Have you or your loved ones been personally victimized by broken drill bits, bad tolerances or terrible finishes?
We’ve put together a list of common drilling issues machinists might run into, as well as some of the causes and fixes that might help you get up and running again.
Naturally, you should first make sure you’ve purchased a quality drill bit. Quality work never happened with cheap tools. Another good rule of thumb in drilling is to start cautiously with a moderate speed and feed, taking careful note of your drill’s action and condition before increasing either with confidence. (Arguably, this applies all situations in life, but that’s another conversation). Starting out carefully can help you identify and fix issues before they cause mistakes in your work.
A broken drill bit is a very common problem, and it’s an issue that has many possible underlying causes and symptoms. Again, the first thing you need to make sure of is that you’re using the right drill and point in the first place. Double-check your lip clearance angle as well. This may seem obvious, but hey, acting like a dunce doesn’t mean you’re not smart as heck (or at least, that’s what I tell myself). If you’ve got those things squared away for sure, then the fix might be less obvious.
If your drill bit is binding in the hole, make sure to check that your drill bit is sharp. If either the point or outer corners are dull, then you’ll need to do some maintenance. This might mean re-pointing or replacing the drill bit, and checking your coolant type and amount. That being said, if you sharpen your drill bit you do risk taking the coating off. Depending on what job you’re doing, you might be better off ordering a replacement.
If your drill bit is binding and the flute is clogged up with chips, consider a drill with more generous flutes, a faster helix angle, or possibly polished flutes (to reduce friction). You may also need to start withdrawing the drill at intervals to clear the chips away. Also consider heavier feeds or switching to a chip breaker drill design.
Your drill bit also may break if your work is insecurely held. Embrace those drill bits with better clamping and holding in order to prevent broken drills as well as irregular holes. Excessive feed pressure is another reason why your drill bit might be chipping and breaking. As you can imagine, reducing your feed is a good fix to that (I’ve also heard deep breathing helps).
If you’ve got a build-up of chips clogging your workpiece or strangling your drill bit shank, you know you’ve got to make a change, or risk drill bit breakage. Depending, this can also become a workplace safety issue. By keeping an eye on the way your chips are forming and/or obstructing your work, you can usually make a faster diagnosis. Chips shaped like Cs and 9s are ideal, or longer conical spirals. If you’ve got fan shapes, needle shapes, zigzag shapes, or irregular segments, you need to do some detective work. Actively listening to your drill is another way to catch issues before your workpiece, your drill bit, or even your drill are damaged. Usually, chip issues require adjustments to speed and feed, though you should also be sure you’ve applied sufficient coolant, cutting fluid, and/or lubrication.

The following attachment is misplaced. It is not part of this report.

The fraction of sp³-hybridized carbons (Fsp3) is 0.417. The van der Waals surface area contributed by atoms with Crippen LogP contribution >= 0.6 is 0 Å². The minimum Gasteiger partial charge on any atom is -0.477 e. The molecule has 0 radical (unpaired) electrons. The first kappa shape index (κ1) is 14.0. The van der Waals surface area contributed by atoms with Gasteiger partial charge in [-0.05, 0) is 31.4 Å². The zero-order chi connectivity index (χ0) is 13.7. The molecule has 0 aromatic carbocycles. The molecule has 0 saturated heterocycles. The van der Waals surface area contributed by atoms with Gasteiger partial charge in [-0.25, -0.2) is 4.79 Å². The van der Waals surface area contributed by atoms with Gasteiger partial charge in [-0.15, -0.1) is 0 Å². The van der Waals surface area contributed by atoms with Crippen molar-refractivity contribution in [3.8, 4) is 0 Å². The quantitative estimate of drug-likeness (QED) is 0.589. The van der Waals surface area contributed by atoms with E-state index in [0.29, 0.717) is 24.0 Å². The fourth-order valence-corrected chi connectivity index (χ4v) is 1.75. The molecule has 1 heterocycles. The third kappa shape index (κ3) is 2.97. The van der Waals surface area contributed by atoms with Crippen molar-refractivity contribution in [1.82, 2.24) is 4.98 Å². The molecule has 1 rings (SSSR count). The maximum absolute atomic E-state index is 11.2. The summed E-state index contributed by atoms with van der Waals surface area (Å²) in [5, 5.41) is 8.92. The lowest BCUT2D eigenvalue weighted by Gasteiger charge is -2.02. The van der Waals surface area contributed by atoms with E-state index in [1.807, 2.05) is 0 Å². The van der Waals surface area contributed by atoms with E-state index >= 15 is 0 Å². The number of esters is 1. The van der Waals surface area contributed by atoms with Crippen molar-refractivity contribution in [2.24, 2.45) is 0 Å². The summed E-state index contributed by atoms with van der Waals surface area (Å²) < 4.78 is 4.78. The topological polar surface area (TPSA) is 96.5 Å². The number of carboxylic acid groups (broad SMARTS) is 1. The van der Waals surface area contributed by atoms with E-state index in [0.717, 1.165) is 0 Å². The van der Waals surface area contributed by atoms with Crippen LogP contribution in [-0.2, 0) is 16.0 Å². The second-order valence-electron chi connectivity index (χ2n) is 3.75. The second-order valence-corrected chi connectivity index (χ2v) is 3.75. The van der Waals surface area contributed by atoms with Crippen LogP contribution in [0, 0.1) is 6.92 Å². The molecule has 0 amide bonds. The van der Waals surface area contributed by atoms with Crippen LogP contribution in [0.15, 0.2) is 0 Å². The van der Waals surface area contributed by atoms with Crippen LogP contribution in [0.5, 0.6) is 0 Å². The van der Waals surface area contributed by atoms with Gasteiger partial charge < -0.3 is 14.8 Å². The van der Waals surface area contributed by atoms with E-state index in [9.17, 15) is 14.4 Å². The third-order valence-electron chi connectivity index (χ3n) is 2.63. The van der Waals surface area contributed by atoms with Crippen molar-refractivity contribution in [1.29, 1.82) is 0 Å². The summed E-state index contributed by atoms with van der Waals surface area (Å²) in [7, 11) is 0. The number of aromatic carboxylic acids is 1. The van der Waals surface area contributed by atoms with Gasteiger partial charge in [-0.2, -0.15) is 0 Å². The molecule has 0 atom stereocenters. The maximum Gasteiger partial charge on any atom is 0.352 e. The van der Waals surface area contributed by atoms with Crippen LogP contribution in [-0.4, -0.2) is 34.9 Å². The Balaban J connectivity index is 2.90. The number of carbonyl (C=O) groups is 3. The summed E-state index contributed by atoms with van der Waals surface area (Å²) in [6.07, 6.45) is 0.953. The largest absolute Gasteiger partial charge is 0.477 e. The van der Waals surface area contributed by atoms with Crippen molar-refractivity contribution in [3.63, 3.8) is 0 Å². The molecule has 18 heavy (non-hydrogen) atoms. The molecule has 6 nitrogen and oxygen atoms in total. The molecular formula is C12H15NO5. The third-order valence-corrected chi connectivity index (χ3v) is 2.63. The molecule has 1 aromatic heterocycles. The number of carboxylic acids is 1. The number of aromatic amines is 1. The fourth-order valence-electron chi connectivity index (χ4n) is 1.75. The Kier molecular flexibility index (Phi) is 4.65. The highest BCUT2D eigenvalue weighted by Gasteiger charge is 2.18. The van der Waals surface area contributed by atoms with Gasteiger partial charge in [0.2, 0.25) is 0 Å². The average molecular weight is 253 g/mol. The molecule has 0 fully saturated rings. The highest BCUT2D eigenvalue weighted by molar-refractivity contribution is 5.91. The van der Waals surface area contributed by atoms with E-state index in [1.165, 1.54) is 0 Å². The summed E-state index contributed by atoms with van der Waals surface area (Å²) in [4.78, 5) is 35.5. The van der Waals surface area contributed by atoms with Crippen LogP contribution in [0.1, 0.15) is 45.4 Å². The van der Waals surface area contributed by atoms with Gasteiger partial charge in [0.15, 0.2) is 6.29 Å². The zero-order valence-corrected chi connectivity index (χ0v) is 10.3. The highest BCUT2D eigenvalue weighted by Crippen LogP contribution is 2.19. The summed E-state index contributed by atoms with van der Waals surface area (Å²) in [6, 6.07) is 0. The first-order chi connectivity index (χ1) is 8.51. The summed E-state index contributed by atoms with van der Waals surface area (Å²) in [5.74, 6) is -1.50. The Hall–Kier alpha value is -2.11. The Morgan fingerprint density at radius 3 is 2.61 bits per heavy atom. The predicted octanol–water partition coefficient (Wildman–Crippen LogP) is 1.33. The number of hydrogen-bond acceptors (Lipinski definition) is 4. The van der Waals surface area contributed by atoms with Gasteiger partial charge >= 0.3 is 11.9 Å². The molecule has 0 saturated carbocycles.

You may need to experiment a little with higher and lower feeds. Though you should always work within the parameters your tooling provider suggests, making adjustments and taking notes will help you find and remember the best ratio of speed and feed.
Your tool geometry is also a factor. A chip-breaker design drill and/or chip-breaker point grind can be valid options if you find you need something a little more specialized.
Your drill bits are always going to experience wear and tear, but your setup and the way you treat your tools can have a definite effect on their longevity. If your drill bits have more craters than the moon, your surface finish is shot, or you’re experiencing unjustified flank or edge wear, you might need to make some changes to increase the life of your tools.
Cranking your speed and/or lowering your feed too much are great options if ruining drill bits is your goal. Calculating your speed and feed does require a bit of math, some note-taking, and a bit of astute observation, but taking that time will produce positive results.
That being said, you may also need to double-check that you’re using the right tools for the job at hand. The wrong point type, or even just the wrong drill bit for the application, can cause some serious screwups (or twistups?! Eh??). Review the conditions you’re working under and compare them to the point type and drill bit you’re using. Simple as that, but jeezle pete can you save yourself some forehead smacking and foot-stomping.
If your tolerances are being shot by oversized holes, there are a few possible causes you might check on. First, make sure your workpiece is securely held and tightened to rule out any vibration or other movement on that end. Next, make sure that your drill point is true to center. If it’s off, you may need to re-point it with an eagle eye to accuracy, or perhaps you need to just replace the drill bit entirely. Additionally, make sure that after you drill a hole to your specifications, you immediately back the drill out and shut the machine off. Running a drill in the hole after its cut will result in an oversized hole.
If none of those problems seem to be the issue, your machine spindle might be the culprit. Test to see if it's rigid enough and running true. Fixing this might mean simply implementing a better cleaning and brushing routine before machining, or possibly following through on some machine maintenance.
Join us in Part 02 for a look at tackling more drill bit problems such as chipped lips, damaged points, and more.